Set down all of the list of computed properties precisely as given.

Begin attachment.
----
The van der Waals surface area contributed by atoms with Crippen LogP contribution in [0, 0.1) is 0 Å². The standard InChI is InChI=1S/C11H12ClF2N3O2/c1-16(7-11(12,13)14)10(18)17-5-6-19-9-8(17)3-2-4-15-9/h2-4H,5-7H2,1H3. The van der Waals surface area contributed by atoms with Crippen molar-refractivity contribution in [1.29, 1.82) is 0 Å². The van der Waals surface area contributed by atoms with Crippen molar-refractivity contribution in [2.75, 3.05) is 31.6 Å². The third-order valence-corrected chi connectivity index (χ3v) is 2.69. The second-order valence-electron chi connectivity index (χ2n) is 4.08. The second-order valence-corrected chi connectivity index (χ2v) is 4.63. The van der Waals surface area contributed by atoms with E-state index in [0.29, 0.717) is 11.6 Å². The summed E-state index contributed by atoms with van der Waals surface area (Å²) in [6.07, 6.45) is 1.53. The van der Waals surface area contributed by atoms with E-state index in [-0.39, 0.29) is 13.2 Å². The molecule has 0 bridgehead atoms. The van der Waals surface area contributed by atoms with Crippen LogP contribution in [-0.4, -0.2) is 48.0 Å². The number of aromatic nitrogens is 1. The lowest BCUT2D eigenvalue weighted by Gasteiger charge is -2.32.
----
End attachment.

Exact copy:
The van der Waals surface area contributed by atoms with Crippen LogP contribution in [0, 0.1) is 0 Å². The standard InChI is InChI=1S/C11H12ClF2N3O2/c1-16(7-11(12,13)14)10(18)17-5-6-19-9-8(17)3-2-4-15-9/h2-4H,5-7H2,1H3. The van der Waals surface area contributed by atoms with Crippen molar-refractivity contribution in [1.29, 1.82) is 0 Å². The van der Waals surface area contributed by atoms with Crippen molar-refractivity contribution in [2.75, 3.05) is 31.6 Å². The third-order valence-corrected chi connectivity index (χ3v) is 2.69. The second-order valence-electron chi connectivity index (χ2n) is 4.08. The second-order valence-corrected chi connectivity index (χ2v) is 4.63. The van der Waals surface area contributed by atoms with E-state index in [0.29, 0.717) is 11.6 Å². The summed E-state index contributed by atoms with van der Waals surface area (Å²) in [6.07, 6.45) is 1.53. The van der Waals surface area contributed by atoms with E-state index in [-0.39, 0.29) is 13.2 Å². The molecule has 0 bridgehead atoms. The van der Waals surface area contributed by atoms with Crippen LogP contribution in [-0.4, -0.2) is 48.0 Å². The number of aromatic nitrogens is 1. The lowest BCUT2D eigenvalue weighted by Gasteiger charge is -2.32.